When a business is larger than a one-man shop, what the employees know about the sale of the business and when they know it are of major consideration and concern.
Keeping the employees in the dark is extremely important.
Breaches of confidentiality about a business and it’s for-sale status can cause massive issues.
There is a reasonable concern that once an entire staff knows the business is for sale, it will be impossible to keep that for-sale status confidential for any future time the business is on the market.
Employees may also jump ship. This usually occurs within the lower-level employees – think servers in a restaurant or clerks in a retail shop. The typical fear is a new owner will come in and clean house or that the business is for sale because it is closing the doors for good (rarely true).
What many sellers and their employees fail to realize is the jobs of critical staff (and maybe even the staff as a whole) are probably never safer than during the time frame when new ownership takes over. New owners need trained staff in place to keep the business up and running while they learn their new responsibilities.
My employees found out, now what? I don’t want to lose my whole staff.
If you are a seller whose employees somehow know the business is on the market (either intentionally or by confidentiality breach), make sure your employees know that you are expressing the importance of those employees to a new owner – this can greatly help to calm fears.
For the buyer of a business, meeting the staff before deciding whether or not to buy the business may seem necessary, but there are usually very few instances where this will be able to happen. Lower-level staff will likely have to be met after the deal is closed.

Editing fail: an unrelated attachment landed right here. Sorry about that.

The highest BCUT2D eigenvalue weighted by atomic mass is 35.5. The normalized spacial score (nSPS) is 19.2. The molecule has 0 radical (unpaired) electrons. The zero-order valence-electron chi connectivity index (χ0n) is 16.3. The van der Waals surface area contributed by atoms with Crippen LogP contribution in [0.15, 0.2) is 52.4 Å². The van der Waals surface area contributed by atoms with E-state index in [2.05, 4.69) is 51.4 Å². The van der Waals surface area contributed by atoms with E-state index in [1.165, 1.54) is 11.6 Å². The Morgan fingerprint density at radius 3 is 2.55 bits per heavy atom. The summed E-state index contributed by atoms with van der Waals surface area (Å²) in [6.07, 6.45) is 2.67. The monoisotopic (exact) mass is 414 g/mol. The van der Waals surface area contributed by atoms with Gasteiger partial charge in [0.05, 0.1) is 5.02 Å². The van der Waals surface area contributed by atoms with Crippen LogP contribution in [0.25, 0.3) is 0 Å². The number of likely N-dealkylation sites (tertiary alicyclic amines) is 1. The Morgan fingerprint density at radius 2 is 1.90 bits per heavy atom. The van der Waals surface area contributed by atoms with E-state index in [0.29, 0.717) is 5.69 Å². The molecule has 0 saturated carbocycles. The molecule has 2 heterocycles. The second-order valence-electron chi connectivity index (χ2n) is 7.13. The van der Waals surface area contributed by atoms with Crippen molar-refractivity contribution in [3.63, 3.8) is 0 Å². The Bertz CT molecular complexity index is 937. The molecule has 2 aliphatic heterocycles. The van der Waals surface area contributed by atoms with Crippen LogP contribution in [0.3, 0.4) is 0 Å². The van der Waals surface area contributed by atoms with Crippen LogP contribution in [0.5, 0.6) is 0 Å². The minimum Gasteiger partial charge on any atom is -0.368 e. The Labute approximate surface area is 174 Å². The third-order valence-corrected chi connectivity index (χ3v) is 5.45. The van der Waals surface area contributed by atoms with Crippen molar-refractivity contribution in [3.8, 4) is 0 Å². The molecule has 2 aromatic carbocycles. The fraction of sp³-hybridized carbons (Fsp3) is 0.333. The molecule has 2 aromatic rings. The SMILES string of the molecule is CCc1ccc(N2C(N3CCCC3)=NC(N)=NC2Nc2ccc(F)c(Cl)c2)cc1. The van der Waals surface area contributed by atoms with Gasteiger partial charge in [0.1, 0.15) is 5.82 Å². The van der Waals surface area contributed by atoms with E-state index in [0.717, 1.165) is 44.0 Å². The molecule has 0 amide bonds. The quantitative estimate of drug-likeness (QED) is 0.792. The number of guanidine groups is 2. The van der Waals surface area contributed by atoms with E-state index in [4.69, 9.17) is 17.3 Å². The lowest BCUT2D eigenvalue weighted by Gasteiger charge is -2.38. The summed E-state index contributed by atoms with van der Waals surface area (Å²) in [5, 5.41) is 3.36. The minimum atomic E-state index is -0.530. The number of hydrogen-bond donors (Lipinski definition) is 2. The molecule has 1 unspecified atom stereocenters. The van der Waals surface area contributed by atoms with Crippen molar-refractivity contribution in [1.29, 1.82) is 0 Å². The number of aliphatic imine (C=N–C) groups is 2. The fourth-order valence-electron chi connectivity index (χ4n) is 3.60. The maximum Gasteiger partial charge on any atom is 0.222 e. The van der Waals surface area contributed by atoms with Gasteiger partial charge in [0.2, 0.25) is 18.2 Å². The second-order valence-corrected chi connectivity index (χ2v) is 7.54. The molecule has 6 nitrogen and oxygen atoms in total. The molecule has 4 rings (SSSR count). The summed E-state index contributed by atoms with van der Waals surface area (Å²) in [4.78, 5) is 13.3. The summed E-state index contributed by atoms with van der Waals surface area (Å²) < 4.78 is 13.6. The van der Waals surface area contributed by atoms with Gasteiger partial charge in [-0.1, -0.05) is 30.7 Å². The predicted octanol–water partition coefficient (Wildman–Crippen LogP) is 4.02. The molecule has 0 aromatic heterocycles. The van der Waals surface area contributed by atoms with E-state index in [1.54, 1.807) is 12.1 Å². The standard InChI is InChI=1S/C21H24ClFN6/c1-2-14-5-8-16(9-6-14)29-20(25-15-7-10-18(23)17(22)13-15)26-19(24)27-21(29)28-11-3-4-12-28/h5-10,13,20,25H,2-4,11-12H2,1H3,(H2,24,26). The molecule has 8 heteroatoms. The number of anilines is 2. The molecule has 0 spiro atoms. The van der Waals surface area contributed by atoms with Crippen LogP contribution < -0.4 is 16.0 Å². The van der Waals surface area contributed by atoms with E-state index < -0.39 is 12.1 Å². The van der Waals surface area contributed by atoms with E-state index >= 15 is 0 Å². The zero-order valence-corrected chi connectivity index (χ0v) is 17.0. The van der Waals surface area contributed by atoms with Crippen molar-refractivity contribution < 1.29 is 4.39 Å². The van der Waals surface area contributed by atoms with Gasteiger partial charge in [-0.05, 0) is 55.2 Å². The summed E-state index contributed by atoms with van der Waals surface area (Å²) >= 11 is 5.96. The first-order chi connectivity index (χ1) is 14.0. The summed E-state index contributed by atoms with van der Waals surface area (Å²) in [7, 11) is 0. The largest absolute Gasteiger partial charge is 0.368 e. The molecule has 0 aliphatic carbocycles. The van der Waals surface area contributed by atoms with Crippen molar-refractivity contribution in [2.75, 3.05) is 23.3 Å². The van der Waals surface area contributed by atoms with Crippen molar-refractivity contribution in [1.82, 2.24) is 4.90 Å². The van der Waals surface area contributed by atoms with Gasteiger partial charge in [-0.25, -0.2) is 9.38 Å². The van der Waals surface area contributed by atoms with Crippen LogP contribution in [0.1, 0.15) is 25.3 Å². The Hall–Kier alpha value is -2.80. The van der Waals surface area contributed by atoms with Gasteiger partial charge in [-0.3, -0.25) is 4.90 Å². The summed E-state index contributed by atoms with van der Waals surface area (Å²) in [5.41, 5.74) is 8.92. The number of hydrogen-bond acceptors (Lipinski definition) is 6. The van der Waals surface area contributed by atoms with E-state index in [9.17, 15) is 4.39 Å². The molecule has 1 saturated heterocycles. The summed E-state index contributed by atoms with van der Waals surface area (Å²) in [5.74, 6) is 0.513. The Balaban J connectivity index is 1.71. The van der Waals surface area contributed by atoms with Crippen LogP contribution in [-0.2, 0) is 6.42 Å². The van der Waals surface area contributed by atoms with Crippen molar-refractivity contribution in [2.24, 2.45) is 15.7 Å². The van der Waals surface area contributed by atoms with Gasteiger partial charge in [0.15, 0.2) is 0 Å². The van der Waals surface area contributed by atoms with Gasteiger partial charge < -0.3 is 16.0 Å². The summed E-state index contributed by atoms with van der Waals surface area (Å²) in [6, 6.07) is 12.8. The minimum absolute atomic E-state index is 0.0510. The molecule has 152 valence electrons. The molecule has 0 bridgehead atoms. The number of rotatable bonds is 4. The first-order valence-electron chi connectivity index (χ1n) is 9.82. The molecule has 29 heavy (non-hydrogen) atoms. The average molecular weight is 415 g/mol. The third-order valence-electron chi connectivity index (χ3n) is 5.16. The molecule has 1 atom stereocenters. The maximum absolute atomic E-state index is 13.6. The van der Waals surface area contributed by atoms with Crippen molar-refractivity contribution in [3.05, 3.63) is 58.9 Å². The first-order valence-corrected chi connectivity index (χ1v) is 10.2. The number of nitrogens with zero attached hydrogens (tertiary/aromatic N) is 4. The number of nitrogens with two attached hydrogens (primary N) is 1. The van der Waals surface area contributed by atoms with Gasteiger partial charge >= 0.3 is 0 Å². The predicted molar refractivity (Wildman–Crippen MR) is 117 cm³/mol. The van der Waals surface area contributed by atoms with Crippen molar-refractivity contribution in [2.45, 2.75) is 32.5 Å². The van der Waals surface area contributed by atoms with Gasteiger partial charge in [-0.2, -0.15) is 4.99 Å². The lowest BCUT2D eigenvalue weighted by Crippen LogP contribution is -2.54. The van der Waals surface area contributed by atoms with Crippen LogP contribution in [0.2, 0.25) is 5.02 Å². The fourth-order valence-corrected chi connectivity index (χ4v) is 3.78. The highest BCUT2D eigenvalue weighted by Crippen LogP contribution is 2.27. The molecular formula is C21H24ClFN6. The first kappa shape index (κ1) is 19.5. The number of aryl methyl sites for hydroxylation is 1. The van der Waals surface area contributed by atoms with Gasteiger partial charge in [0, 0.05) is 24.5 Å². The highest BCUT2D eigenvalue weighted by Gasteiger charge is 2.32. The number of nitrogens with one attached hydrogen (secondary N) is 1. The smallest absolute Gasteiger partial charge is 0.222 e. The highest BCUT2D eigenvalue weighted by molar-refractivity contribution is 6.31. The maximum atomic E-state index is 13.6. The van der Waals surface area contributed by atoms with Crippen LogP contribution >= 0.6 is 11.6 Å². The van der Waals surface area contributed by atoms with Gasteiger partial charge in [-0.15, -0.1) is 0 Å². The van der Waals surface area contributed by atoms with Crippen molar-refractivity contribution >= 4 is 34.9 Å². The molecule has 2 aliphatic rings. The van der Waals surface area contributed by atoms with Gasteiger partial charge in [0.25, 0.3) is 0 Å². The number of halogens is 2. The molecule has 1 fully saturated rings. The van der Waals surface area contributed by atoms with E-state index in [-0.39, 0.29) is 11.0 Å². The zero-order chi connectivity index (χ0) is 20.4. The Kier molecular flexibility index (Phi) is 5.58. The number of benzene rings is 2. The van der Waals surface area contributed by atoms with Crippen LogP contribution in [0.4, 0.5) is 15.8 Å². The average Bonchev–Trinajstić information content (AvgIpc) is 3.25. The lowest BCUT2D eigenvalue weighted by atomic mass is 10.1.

The employees a buyer will most likely be able to meet pre-closing will be key employees like managers and other staff members who are crucial to the operation and would be very difficult to replace. In most situations, the buyer will meet these employees only after all other aspects of due diligence have been satisfied and the deal is still moving forward. This protects the seller’s business from any damage that could be done by revealing the sale to the staff too soon.
The message here is that maintaining the confidentiality of the business sale will be paramount to the successful sale of the business, so both buyers and sellers will have to work together when it comes to the staff in order to keep everyone in place.
Are you a business seller who is concerned about your staff knowing the business is for sale? Are you a business buyer who feels they need to meet the staff before you get to the closing table? Please feel free to leave us a question or comment, and we will be happy to address any concerns you may have.
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